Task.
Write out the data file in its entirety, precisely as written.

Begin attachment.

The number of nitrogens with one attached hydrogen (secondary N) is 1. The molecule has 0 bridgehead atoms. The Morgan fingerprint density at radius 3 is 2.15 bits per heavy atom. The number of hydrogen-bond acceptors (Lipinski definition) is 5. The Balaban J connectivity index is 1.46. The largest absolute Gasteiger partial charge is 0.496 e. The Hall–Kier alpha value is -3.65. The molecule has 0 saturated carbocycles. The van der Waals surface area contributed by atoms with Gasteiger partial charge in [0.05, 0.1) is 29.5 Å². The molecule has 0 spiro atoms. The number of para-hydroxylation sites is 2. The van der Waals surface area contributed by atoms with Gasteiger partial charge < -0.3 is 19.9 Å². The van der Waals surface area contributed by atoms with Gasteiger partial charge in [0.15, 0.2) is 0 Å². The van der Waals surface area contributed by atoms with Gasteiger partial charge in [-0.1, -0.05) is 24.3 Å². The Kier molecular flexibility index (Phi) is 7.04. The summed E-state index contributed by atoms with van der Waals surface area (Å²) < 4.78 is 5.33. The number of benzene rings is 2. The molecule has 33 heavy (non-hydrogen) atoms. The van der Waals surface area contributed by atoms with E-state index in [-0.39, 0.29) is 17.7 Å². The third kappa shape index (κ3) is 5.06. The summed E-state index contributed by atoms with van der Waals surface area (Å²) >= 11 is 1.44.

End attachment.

The number of nitrogens with one attached hydrogen (secondary N) is 1. The molecule has 0 bridgehead atoms. The Morgan fingerprint density at radius 3 is 2.15 bits per heavy atom. The number of hydrogen-bond acceptors (Lipinski definition) is 5. The Balaban J connectivity index is 1.46. The largest absolute Gasteiger partial charge is 0.496 e. The Hall–Kier alpha value is -3.65. The molecule has 0 saturated carbocycles. The van der Waals surface area contributed by atoms with Gasteiger partial charge in [0.05, 0.1) is 29.5 Å². The molecule has 0 spiro atoms. The number of para-hydroxylation sites is 2. The van der Waals surface area contributed by atoms with Gasteiger partial charge < -0.3 is 19.9 Å². The van der Waals surface area contributed by atoms with Gasteiger partial charge in [0.15, 0.2) is 0 Å². The van der Waals surface area contributed by atoms with Gasteiger partial charge in [-0.1, -0.05) is 24.3 Å². The Kier molecular flexibility index (Phi) is 7.04. The summed E-state index contributed by atoms with van der Waals surface area (Å²) < 4.78 is 5.33. The number of benzene rings is 2. The molecule has 33 heavy (non-hydrogen) atoms. The van der Waals surface area contributed by atoms with E-state index in [-0.39, 0.29) is 17.7 Å². The third kappa shape index (κ3) is 5.06. The summed E-state index contributed by atoms with van der Waals surface area (Å²) >= 11 is 1.44.